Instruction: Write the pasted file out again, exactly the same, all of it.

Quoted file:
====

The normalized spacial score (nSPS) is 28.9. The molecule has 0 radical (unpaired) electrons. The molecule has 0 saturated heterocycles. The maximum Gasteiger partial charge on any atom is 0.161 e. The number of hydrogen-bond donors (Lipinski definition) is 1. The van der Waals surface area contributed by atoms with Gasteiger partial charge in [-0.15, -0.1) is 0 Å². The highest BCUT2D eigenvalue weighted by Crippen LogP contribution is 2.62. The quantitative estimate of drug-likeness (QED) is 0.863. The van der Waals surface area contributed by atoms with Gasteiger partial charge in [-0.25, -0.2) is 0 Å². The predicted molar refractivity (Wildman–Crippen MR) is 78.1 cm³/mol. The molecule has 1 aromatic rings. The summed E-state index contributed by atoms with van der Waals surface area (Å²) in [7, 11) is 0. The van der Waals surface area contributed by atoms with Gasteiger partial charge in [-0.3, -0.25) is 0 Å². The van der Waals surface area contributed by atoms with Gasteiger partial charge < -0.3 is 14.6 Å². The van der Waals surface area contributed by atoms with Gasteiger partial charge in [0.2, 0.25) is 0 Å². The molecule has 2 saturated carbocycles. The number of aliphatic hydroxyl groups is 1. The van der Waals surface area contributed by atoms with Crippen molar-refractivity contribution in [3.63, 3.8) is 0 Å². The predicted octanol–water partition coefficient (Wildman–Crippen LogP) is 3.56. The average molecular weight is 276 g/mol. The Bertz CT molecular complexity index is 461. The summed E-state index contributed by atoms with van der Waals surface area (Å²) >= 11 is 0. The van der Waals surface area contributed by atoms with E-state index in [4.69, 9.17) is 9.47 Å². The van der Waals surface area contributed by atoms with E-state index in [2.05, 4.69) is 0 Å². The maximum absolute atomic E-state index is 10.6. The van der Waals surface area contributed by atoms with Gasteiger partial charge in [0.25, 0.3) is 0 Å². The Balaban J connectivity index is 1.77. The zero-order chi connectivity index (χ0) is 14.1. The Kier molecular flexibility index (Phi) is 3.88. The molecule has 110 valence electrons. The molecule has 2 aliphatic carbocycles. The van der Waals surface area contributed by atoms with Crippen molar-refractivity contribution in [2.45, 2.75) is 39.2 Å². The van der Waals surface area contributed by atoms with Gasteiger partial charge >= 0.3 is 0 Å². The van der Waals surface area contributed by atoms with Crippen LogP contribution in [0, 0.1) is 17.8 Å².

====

The normalized spacial score (nSPS) is 28.9. The molecule has 0 radical (unpaired) electrons. The molecule has 0 saturated heterocycles. The maximum Gasteiger partial charge on any atom is 0.161 e. The number of hydrogen-bond donors (Lipinski definition) is 1. The van der Waals surface area contributed by atoms with Gasteiger partial charge in [-0.15, -0.1) is 0 Å². The highest BCUT2D eigenvalue weighted by Crippen LogP contribution is 2.62. The quantitative estimate of drug-likeness (QED) is 0.863. The van der Waals surface area contributed by atoms with Gasteiger partial charge in [-0.25, -0.2) is 0 Å². The predicted molar refractivity (Wildman–Crippen MR) is 78.1 cm³/mol. The molecule has 1 aromatic rings. The summed E-state index contributed by atoms with van der Waals surface area (Å²) in [7, 11) is 0. The van der Waals surface area contributed by atoms with Gasteiger partial charge in [-0.3, -0.25) is 0 Å². The van der Waals surface area contributed by atoms with Gasteiger partial charge < -0.3 is 14.6 Å². The van der Waals surface area contributed by atoms with Gasteiger partial charge in [0.2, 0.25) is 0 Å². The molecule has 2 saturated carbocycles. The number of aliphatic hydroxyl groups is 1. The van der Waals surface area contributed by atoms with Crippen molar-refractivity contribution in [3.63, 3.8) is 0 Å². The predicted octanol–water partition coefficient (Wildman–Crippen LogP) is 3.56. The average molecular weight is 276 g/mol. The Bertz CT molecular complexity index is 461. The summed E-state index contributed by atoms with van der Waals surface area (Å²) >= 11 is 0. The van der Waals surface area contributed by atoms with E-state index in [4.69, 9.17) is 9.47 Å². The van der Waals surface area contributed by atoms with E-state index in [2.05, 4.69) is 0 Å². The maximum absolute atomic E-state index is 10.6. The van der Waals surface area contributed by atoms with Gasteiger partial charge in [0.25, 0.3) is 0 Å². The Balaban J connectivity index is 1.77. The zero-order chi connectivity index (χ0) is 14.1. The Kier molecular flexibility index (Phi) is 3.88. The molecule has 110 valence electrons. The molecule has 2 aliphatic carbocycles. The van der Waals surface area contributed by atoms with Crippen molar-refractivity contribution in [2.45, 2.75) is 39.2 Å². The van der Waals surface area contributed by atoms with Gasteiger partial charge >= 0.3 is 0 Å². The van der Waals surface area contributed by atoms with Crippen LogP contribution in [0, 0.1) is 17.8 Å².